“Republican and conservative activists need to embrace voting by mail, as it is not going away anytime soon,” GOP state Rep. Russ Diamond wrote in a post-mortem on his website. “Our goal is not to convince regular voters to vote by mail, but to figure out how to cultivate mail-in votes from those registered Republicans who vote infrequently or not at all.”

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But the GOP faces a wellspring of distrust within its base. In this year’s gubernatorial race, Shapiro received more than 1 million mail-in ballots, according to the Pennsylvania Department of State. Mastriano won only 187,000. Even in the closer Senate race, Democrat John Fetterman 960,000 postal votes were collected, and Mehmet Oz took only 234,000.

Republicans also admit that their party does not currently have the infrastructure needed to compete with Democrats on mail-in voting in swing states like Pennsylvania.

“Democrats have these interest groups, like EMILY’s List, Planned Parenthood, that push mail-in ballots every day to people. And we don’t have similar Republican interest groups that are out there pushing mail-in ballots,” Reilly said. “We need to get people who want Republican governance to buy into the idea and promote the idea.”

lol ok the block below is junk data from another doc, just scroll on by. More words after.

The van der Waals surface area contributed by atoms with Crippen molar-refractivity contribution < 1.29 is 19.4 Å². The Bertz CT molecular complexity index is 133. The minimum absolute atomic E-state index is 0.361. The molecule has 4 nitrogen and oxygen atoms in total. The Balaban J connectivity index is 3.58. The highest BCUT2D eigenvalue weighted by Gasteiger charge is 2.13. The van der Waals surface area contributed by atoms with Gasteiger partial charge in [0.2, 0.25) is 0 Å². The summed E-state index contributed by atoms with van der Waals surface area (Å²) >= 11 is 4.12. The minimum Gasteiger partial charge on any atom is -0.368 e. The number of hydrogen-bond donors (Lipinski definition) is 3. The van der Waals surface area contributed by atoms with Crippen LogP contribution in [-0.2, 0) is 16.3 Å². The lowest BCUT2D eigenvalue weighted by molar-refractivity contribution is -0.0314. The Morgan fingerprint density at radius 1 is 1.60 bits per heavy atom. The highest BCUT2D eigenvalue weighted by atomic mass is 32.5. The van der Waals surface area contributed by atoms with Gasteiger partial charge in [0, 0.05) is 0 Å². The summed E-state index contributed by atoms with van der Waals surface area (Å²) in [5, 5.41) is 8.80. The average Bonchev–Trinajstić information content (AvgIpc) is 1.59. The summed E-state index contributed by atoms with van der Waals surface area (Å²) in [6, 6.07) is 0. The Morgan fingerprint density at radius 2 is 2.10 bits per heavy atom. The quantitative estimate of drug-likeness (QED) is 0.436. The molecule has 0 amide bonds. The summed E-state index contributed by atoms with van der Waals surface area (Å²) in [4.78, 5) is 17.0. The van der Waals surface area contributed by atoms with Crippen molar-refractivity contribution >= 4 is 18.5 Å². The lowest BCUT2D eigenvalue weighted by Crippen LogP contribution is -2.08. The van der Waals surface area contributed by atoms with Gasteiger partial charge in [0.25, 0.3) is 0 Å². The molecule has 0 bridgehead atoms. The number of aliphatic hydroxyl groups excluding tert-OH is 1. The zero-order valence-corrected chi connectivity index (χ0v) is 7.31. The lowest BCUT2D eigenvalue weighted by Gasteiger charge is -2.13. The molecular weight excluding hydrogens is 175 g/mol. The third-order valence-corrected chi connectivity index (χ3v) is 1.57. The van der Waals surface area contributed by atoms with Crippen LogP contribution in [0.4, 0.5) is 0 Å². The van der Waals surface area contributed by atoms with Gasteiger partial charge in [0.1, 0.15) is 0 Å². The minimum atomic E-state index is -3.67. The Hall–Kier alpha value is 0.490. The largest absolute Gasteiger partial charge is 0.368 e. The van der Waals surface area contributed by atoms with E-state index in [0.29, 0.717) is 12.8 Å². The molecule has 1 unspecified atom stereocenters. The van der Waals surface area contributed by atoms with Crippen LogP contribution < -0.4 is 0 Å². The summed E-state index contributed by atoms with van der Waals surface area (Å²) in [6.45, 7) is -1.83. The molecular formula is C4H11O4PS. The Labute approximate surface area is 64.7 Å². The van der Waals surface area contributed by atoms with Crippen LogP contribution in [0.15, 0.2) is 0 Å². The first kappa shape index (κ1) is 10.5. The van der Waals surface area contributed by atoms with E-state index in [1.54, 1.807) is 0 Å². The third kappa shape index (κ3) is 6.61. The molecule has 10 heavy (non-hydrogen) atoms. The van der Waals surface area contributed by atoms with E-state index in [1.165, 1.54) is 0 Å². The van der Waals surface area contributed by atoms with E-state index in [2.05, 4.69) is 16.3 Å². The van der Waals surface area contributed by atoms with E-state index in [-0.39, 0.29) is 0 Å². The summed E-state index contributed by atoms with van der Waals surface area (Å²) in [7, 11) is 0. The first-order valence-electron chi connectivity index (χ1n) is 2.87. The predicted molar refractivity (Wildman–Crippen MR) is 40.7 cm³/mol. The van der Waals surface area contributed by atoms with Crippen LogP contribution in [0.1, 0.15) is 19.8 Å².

Lawrence Tabas, chairman of the Pennsylvania Republican Party, hasn’t backed down from his belief that Democrats botched the implementation of the state’s new vote-by-mail law in 2020. Still, he said, the GOP needs to adjust to the reality of voting by the post is a legal means of voting in the state.

“I plan to work on encouraging and getting our voters to vote by mail,” he said. “I mean, 650,000 votes were cast this year before the US Senate debate even took place. You have 50 days to vote by post. If you vote in the election, it is 13 hours. We voted for the Democrats in the polls. But the post is something we need to work on.”

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Hanging over the efforts of Republicans in Pennsylvania and across the country to embrace voting by mail is Trump. The former president has continued to argue that the method is inherently unreliable and, in part, responsible for his loss in the 2020 election.

Unlike some national Republicans, Tabas didn’t shy away from saying Trump was a problem when it came to the party’s problems with mail-in voting. He said the former president “wasn’t a fan of mail-in ballots and was critical of it and that didn’t help.”

But, for the most part, Republicans in the state are ready to move forward with mail-in voting regardless of what Trump says. Many have concluded that they cannot win otherwise. Charlie Gerow, vice chairman of the Conservative Political Action Coalition in Pennsylvania, compared the GOP’s mail-in voting approach to a basketball player who refrains from shooting from behind the three-point line because he doesn’t n like the rule.

“You could play a game like that. And more times than not, you would lose,” he said. “Or you can say, ‘Hey, I don’t like the three-point line. But honestly, I’ll be the best three-point shooter you can find.’ And that’s what I think the Republicans have to be now.”